brianmmulligan wrote:Sharon, I'm going to have to pull rank on you with this one. I work fulltime now on the development of online learning. The vast majority of parents do not have the skill to access and use educational resources on the Internet. However, if they are committed they can acquire such skills. However, it has generally been shown that using electronic materials without suitable human guidance by someone who understands the topics is not very effective (there is a company in India who will provide english speaking tutors for your child). So in a way the parent has to learn to be a teacher. Not all have the ability or knowledge to do this although most parents who go this route probably have the motivation to achieve this (there are also networks of home school parents on the Internet - you probably already know that).]
Despite this, I know loads of children who are learning at a high level without traditional instruction. When I refer to the internet, I don't mean to restrict it to on-line lessons. If you consider any topic at all, there is something online to help you. For example, my daughter enjoys nature programs, so I found a resource with with all the 'Life on Earth' programs online. For myself, when it came to buying a house, I hadn't a clue, but I spent some time reading through various financial advice sites.
There are so many leaning resources online that are self explanatory. My children use a few, the BBC has loads of fantastic pages, there's an American learn-to-read site called Starfall. I honestly don't know what training a parent would need to help their children to use these sorts or sites. You did make the point that 'most parents who go this route probably have the motivation to achieve this' and I agree with you there. Parents who decide for whatever reason to help their children learn out of school, are motivated and there are so many support networks that we can use for advice from other parents. There are skills to being a good home-educator, and you develop those skills. It's not at all the same skills needed by a school teacher, because you don't have to deal with large class sizes, discipline problems (beyond normal parenting ones) and all the bureaucracy of the school system.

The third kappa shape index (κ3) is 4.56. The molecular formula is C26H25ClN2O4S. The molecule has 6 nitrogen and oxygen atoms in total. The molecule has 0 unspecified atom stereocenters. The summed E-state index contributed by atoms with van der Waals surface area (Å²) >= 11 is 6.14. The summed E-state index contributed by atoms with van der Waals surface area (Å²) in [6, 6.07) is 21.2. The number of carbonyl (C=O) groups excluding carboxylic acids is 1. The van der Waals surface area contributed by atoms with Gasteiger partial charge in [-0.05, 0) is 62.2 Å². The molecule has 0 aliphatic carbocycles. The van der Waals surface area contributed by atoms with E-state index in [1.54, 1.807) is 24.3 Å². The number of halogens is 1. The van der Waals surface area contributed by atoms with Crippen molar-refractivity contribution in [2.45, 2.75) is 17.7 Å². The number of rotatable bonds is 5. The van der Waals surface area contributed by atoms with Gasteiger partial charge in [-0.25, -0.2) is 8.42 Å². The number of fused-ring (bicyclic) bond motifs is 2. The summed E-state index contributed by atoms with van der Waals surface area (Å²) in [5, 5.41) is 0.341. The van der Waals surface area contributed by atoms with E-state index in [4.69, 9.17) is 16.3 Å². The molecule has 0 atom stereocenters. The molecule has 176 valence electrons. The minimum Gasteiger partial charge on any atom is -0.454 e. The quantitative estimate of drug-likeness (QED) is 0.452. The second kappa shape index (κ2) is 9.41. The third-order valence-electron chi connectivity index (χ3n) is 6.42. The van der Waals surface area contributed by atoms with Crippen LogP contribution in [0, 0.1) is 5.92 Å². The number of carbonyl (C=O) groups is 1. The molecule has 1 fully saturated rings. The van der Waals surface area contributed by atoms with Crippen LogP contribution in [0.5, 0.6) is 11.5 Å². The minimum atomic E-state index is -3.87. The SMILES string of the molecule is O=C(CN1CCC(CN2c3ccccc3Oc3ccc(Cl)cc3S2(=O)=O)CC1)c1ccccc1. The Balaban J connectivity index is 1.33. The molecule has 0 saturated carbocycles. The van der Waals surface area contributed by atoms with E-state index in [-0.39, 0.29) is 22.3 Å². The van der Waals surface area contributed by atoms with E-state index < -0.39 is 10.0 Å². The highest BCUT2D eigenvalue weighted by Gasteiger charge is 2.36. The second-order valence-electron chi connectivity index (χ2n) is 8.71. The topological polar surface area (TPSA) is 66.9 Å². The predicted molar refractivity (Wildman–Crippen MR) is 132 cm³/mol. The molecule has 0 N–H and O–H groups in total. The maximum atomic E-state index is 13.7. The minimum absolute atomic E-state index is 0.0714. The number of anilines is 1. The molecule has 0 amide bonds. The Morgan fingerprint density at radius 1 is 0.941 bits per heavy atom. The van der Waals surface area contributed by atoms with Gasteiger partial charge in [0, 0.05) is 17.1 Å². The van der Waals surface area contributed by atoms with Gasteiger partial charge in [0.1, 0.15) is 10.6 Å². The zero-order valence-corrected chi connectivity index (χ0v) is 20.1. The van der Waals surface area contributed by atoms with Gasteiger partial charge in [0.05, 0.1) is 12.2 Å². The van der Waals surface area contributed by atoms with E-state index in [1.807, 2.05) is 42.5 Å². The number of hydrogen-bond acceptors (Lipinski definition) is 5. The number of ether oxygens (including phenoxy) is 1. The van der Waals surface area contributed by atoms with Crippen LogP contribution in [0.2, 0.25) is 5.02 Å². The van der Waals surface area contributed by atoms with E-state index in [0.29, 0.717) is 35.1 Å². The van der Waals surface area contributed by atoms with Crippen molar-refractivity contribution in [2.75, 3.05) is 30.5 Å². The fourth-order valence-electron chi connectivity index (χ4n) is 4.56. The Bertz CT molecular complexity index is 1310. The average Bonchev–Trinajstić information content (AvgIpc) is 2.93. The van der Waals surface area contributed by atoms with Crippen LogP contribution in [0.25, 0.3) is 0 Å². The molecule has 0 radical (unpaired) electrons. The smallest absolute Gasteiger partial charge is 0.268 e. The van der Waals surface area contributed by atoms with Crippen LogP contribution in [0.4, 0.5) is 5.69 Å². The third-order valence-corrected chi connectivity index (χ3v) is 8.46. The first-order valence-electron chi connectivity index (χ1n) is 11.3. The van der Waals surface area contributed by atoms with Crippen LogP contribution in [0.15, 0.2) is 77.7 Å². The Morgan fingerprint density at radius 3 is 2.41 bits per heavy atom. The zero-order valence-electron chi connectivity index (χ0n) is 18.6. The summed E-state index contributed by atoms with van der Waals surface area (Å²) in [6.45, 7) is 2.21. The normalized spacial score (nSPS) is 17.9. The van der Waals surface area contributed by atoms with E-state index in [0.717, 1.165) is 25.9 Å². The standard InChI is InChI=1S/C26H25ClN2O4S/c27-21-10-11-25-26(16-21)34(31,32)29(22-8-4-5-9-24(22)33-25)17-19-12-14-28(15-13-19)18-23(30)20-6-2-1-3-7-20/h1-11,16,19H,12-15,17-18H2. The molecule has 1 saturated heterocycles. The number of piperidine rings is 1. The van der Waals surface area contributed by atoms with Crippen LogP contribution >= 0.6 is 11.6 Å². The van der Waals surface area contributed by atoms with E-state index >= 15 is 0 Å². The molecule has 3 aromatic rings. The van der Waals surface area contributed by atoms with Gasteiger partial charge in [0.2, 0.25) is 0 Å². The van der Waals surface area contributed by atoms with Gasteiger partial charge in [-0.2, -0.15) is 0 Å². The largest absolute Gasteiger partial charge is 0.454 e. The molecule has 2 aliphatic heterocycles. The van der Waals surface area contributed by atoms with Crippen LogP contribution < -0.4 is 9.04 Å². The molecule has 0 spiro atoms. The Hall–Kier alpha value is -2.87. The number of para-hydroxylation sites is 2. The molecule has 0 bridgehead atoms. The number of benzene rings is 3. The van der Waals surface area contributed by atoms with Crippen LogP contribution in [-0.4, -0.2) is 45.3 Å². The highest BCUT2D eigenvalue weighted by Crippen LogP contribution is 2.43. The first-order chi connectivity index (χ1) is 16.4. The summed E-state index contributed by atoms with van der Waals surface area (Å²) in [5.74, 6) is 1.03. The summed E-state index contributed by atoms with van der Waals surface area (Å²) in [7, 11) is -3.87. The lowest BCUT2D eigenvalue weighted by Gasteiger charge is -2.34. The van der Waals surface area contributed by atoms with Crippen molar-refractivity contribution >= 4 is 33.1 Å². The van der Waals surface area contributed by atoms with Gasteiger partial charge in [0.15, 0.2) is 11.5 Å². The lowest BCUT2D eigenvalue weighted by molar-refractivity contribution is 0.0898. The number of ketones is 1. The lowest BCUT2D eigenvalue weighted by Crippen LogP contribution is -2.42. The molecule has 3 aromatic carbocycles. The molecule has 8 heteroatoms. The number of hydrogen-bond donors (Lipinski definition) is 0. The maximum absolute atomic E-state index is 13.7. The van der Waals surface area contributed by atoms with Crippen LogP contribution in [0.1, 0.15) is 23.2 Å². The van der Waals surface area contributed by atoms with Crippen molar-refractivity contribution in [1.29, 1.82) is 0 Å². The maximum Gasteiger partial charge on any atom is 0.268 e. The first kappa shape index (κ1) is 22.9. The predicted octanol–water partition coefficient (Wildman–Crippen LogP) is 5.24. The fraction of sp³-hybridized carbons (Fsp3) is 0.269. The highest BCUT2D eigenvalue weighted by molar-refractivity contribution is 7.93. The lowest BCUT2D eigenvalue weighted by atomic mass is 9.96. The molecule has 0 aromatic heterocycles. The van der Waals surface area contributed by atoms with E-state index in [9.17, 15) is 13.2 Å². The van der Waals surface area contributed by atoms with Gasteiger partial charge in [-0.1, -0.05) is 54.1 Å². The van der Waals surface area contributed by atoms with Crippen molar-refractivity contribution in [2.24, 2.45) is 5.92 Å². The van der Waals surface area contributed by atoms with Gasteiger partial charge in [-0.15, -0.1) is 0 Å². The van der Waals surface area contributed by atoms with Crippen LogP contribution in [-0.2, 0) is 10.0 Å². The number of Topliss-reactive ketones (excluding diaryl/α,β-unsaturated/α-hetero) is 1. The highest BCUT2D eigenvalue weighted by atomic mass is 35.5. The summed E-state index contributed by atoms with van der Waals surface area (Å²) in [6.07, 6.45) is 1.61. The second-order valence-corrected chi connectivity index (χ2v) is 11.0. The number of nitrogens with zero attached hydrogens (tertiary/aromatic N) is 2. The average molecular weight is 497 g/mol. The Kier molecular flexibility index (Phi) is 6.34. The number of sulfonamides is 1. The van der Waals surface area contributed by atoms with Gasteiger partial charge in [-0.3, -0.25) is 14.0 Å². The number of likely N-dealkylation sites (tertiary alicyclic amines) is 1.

You have no evidence for this. I am friends with lots of home-educating parents and none of those HE to censor information. That's not evidence either, but my sample size is larger than yours.TO be honest, I worry more about the motivation rather than the ability of home school parents. I suspect that most choose home schooling because of what is taught in school rather than what is NOT taught. In other words they wish to censor what information their child has access to
I would contend that the state school system is much more restrictive, especially since the instruction of the national curriculum (I am really only familiar with the NI and UK system).
Sure! I don't know if we will keep doing this when the child are 11 and over. It depends on several things, most importantly, whether the children still prefer to HE. They may want to try school and if so, they will.Can I ask you a few questions?
Do you intend to cover secondary schooling from home?
Are you sure you are covering all the pre-requisites for secondary school?
You probably are, but I am interested as I would worry that all parents might not do this. I personally think it would be a dawdle if you know what you are doing. And you would probably do it better.
In that case, I can take a look at the national curriculum to check that they've covered whatever topics are typically taught at primary school.
However, I would prefer that they continue to learn at home.
We've already got it!By the way here's a great learning tool for kids. It's called Scratch - it's the follow-on from the kids programming language Logo (that I used to teach to kids after school years ago)